What is the population of Jamaica? Jamaica is half the population of Akwa Ibom State. Look at how many gold medals they won at the Olympics. Somebody, somewhere, somehow, one day, we must rise to the level of greatness. We must live what we preach.

The Standard of education is falling in many states of the federation, are there specific initiatives that your administration has adopted to tackle this problem?

They say what you sow is what you reap. First, we started by reviewing the quality of teachers we put in schools. We also have what we call education monitors. We equip them with the adequate resources to go round to check.

We operate free and compulsory education at the basic level. There are certain children that if they had the right opportunity and facilities, they could beat any other children. Most of them love the village setting, so we take education to where they are rather than drawing them to go to school somewhere else.

The number one thing in schools that people tend to neglect is the quality of teachers. Even as a governor, when I go on community visits, I enter the classrooms, I observe what has been taught that is written on the board and we come back to do a review.

We also try to make sure we provide facilities. We must provide Nigerians with quality education.

How do you hope to market the various items being produced in the state?

The Ministry of Trade, Investment and Industry is planning to organise a trade fair to exhibit the products. But, for a trade fair to be attractive, we cannot just show three to five product lines, we still have a whole lot more to introduce into the market.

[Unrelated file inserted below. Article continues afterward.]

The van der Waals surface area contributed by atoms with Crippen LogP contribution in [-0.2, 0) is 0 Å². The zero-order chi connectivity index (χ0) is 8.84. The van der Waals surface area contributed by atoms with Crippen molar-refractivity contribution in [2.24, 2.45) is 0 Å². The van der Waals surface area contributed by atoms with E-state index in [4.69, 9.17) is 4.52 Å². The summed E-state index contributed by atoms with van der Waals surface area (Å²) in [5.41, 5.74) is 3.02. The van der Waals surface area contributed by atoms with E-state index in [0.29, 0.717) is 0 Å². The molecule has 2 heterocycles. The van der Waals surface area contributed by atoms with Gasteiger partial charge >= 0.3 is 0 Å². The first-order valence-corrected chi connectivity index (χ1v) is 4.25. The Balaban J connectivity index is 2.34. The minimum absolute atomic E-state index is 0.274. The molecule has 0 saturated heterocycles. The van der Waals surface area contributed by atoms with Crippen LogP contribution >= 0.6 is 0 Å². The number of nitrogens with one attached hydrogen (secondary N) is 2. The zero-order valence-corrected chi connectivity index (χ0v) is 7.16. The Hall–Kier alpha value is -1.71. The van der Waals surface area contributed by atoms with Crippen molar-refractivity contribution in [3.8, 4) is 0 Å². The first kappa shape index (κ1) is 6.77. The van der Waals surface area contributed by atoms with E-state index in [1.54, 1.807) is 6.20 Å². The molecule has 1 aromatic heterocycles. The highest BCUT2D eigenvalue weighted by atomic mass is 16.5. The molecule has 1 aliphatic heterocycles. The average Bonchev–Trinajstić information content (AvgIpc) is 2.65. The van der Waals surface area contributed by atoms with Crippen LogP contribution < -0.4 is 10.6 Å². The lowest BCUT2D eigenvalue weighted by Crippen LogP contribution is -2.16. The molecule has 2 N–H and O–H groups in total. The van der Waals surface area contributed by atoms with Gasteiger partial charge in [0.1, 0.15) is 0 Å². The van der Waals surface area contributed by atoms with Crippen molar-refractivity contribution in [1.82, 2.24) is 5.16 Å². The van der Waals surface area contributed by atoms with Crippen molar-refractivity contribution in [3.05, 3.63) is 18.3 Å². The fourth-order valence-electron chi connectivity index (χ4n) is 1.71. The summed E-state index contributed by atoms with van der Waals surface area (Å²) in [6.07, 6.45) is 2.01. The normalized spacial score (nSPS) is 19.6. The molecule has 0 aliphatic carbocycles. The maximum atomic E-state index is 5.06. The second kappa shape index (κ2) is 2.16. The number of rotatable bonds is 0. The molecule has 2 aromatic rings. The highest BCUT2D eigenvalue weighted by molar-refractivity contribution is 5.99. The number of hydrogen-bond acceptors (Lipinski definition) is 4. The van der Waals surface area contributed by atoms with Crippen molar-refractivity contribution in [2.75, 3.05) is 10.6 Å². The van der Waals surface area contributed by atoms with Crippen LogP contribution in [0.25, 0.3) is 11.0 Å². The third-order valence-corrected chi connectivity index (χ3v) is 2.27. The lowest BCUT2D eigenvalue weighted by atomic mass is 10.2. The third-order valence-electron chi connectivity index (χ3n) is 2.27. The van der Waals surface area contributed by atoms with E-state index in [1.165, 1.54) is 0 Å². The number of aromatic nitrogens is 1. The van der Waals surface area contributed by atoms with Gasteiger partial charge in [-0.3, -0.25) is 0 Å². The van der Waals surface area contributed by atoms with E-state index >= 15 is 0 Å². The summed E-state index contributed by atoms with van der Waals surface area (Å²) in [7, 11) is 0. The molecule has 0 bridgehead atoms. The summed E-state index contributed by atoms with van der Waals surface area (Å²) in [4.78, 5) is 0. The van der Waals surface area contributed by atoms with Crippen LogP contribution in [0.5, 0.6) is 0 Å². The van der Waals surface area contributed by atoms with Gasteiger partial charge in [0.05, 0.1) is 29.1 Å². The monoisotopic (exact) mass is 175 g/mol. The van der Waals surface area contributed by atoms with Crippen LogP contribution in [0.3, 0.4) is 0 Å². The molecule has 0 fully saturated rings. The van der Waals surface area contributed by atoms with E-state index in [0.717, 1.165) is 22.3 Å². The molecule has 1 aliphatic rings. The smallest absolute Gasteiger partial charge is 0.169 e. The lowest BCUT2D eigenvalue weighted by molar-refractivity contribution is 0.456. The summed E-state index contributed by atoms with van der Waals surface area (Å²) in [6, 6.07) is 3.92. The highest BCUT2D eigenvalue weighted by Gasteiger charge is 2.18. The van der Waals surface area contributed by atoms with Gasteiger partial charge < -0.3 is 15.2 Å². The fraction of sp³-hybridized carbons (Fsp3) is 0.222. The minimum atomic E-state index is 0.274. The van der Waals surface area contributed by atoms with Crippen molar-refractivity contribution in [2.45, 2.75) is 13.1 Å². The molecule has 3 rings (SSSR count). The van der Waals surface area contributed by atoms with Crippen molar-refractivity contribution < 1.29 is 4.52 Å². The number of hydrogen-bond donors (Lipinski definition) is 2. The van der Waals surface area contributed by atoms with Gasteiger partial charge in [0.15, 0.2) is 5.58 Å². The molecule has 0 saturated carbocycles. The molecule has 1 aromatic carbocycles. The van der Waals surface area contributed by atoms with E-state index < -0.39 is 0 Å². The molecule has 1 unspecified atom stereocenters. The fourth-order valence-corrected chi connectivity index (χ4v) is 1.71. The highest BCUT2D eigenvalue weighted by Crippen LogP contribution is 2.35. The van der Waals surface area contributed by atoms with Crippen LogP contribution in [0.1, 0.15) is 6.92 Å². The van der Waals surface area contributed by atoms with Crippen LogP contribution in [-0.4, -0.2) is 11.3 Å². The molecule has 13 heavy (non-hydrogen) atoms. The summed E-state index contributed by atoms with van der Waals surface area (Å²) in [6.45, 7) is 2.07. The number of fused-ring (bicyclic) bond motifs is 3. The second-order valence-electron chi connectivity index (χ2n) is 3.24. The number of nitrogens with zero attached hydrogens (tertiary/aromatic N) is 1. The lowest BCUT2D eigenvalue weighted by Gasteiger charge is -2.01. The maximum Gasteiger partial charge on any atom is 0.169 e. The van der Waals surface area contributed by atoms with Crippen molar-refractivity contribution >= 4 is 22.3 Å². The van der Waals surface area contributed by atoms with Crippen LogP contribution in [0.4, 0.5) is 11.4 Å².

Secondly, even if a young chef cooks in the kitchen, he would always like to make sure it has the right taste. Now, we are producing for the local market. What brought China to where it is today was the domestic market. Certainly, as the company grows in quality, we will improve.

Research will also be financed and a whole lot of improvement will be there. First, we need to make sure that the domestic market is absorbing as much as it can. This will help the economy of the state in terms of distribution and help the entire value chain. It will also help in appropriate pricing.

So, let us first of all make sure the quality is of standard and that awareness is created in the domestic market.

There have been rumours of plans by some people to distabilise Akwa Ibom during the 2019 elections, how do you intend to deal with this assuming the threat is real?

Those calling for war either have wars in their homes or within themselves. But we that have peace, we preach it.